But they're not going to announce a big transformative plan, with high taxes and high spending, especially not on stuff like decarbonisation and improving living standards and all that jazz. They tried that in 2019, and while voters preferred it to most of Labour's post-Blair manifestos it was pilloried in the media - including by many Labour MPs - as being idealistic, Stalinist, childish, Venezuelan, incompetent, woke, loony-left class-envy, etc. etc.

And maybe at least parts of that particular manifesto deserved the criticism. But the challenge for Labour, as opposed to for Scrutineers, isn't to come up with a good idea. It is, apparently, not to say anything that can be attacked by the Tory press and the further-right members of the party itself. Which, given those elements' propensity to lie blatantly about anything and everything, means not saying anything.

Though I'd be interested in hearing a plan that would be impervious to right-wing lies.

I like to think Labour would suddenly change tack if they get elected, and invest in the kinds of transformative stuff you're talking about, but obviously if they're any good at their current strategy I'll never have any evidence of that till it happens.
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Re: The cost of living

Post by IvanV » Wed Aug 31, 2022 4:41 pm

Bird on a Fire wrote:
Wed Aug 31, 2022 2:48 pm
Though I'd be interested in hearing a plan that would be impervious to right-wing lies.
Ronald Reagan said a lot of stuff that had poor consistency with the facts in his very successful election campaign. The Democrats exposed this mercilessly, but it had very little effect. What this illustrates is that what matters for winning a campaign is not whether what these politicians say is true or not - though telling the wrong kind of lie can rebound very badly. What matters instead is the emotional connection they obtain with voters, through the kinds of ideas they express and the way they express them. A lot of Americans were simply taken by Reagan's vision for their country, and the rest was just noise.

In a way, this is kind of like populism, and explains why populism is so effective. Populism is saying what people what to hear, regardless of its consistency with reality, itself, or anything. The moral politician needs to have a sufficient connection with reality in what he says, to avoid being characterised as a populist. Though populists have suceeded regardless of being so outed.

Labour's difficulty in achieving this is that the population it has to appeal to is diverse, more diverse than the Tory's core market of "middle England". Labour today combines ts traditional working class base and better off urban liberal types. Each on its own is too small to stand up to the Tories. But these two groups have enough differences that devising messages that doesn't annoy one of them is tricky. It's a similar problem the Democrats have in the US.

The size of Labour's task in winning an election is increased by the loss of their former stronghold in Scotland to the SNP. It will be further increased if large-scale boundary changes go through before an election. The Boundary Commission is due to report in July 2023. I don't know how long it takes from there to revised boundaries in use. Though it won't be as bad for Labour as it would have been if it had happened 10 or 15 years ago, due to the changed role of Scotland and the "red wall" in elections. Then there's issues over the rejuvenation of the Lib-Dems, which means that Labour might get a bit less of the swing against the Tories.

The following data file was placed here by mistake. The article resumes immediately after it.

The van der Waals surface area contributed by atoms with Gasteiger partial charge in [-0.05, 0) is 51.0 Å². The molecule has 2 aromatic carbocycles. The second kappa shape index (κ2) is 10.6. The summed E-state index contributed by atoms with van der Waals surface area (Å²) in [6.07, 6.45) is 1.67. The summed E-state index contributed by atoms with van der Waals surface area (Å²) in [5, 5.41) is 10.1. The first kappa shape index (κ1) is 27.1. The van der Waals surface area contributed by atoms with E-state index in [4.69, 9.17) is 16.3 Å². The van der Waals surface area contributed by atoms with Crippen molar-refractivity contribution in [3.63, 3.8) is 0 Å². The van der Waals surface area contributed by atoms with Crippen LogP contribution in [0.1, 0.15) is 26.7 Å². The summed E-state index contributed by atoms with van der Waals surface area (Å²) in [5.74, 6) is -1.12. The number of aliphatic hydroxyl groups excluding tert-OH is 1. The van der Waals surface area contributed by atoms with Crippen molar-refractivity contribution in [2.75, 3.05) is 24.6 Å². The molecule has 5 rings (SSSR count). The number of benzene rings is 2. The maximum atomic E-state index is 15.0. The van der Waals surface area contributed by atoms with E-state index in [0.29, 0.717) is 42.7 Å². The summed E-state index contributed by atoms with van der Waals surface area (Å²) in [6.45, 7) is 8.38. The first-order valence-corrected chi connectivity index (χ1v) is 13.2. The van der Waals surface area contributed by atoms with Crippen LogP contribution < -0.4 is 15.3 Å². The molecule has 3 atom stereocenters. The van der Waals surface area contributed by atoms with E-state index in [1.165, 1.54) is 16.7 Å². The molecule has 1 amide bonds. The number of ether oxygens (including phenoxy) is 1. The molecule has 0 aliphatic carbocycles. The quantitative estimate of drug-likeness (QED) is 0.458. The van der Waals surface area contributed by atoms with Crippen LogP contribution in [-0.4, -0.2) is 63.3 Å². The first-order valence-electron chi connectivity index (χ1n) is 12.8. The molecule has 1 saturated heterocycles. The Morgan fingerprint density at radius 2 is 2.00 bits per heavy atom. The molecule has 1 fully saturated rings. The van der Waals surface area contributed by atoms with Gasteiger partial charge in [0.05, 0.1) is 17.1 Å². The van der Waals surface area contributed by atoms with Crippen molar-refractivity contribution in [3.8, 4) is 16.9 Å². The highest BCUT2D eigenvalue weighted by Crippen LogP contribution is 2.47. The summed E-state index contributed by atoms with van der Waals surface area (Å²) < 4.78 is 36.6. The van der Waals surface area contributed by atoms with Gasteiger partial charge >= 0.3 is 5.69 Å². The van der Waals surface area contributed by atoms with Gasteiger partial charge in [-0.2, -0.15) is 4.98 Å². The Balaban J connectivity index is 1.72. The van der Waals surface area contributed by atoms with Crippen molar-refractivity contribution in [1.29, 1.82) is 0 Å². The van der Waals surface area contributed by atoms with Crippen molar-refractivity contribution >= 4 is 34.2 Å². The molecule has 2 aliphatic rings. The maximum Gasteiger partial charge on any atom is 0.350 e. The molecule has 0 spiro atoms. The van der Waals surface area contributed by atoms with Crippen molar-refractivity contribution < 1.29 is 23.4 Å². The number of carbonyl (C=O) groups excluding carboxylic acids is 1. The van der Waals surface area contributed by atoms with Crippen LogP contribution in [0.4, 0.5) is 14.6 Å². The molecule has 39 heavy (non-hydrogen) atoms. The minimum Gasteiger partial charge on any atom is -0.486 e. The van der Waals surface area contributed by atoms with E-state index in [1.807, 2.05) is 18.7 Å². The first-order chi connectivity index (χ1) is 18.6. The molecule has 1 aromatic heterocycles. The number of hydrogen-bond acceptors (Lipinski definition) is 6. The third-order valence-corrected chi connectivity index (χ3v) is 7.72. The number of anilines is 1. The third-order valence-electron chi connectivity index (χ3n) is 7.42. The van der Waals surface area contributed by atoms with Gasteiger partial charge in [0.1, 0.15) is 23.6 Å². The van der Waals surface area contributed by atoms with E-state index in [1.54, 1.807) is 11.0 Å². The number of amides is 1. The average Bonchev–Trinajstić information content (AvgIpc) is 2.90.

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Re: The cost of living

Post by lpm » Thu Sep 01, 2022 12:20 pm

The Great Kettle Miracle.

Apparently we can invest £20 in a new kettle and save £10 in the coming year.

Not sure of the science behind this genius idea. Crappy old electricals waste energy via heat. I'm no kettleologist, but as I understand it you'd want a kettle to get hot in order to raise the temperature of a liquid.

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Re: The cost of living

Post by Opti » Thu Sep 01, 2022 12:38 pm

Even better idea: Spend about £300 on an induction hob and boil a cupful in a saucepan. Easy!
Time for a big fat one.

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Re: The cost of living

Post by Gfamily » Thu Sep 01, 2022 12:55 pm

In
Not having watched the visit, I've no idea what he meant, but when I was looking for a new kettle, I found a few 'styled' ones that had a MIN mark at 0.7 litres, so unless you're consistently making hot drinks for two or three people, you'll be consistently boiling more water than you need.

The one we bought does .25l, so is much more economical. It also unlatches the 'on' switch when you lift it off the base, so it doesn't keep heating the element when you put it back down.
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Re: The cost of living

Post by WFJ » Thu Sep 01, 2022 1:09 pm

Gfamily wrote:
Thu Sep 01, 2022 12:55 pm
In
Not having watched the visit, I've no idea what he meant, but when I was looking for a new kettle, I found a few 'styled' ones that had a MIN mark at 0.7 litres, so unless you're consistently making hot drinks for two or three people, you'll be consistently boiling more water than you need.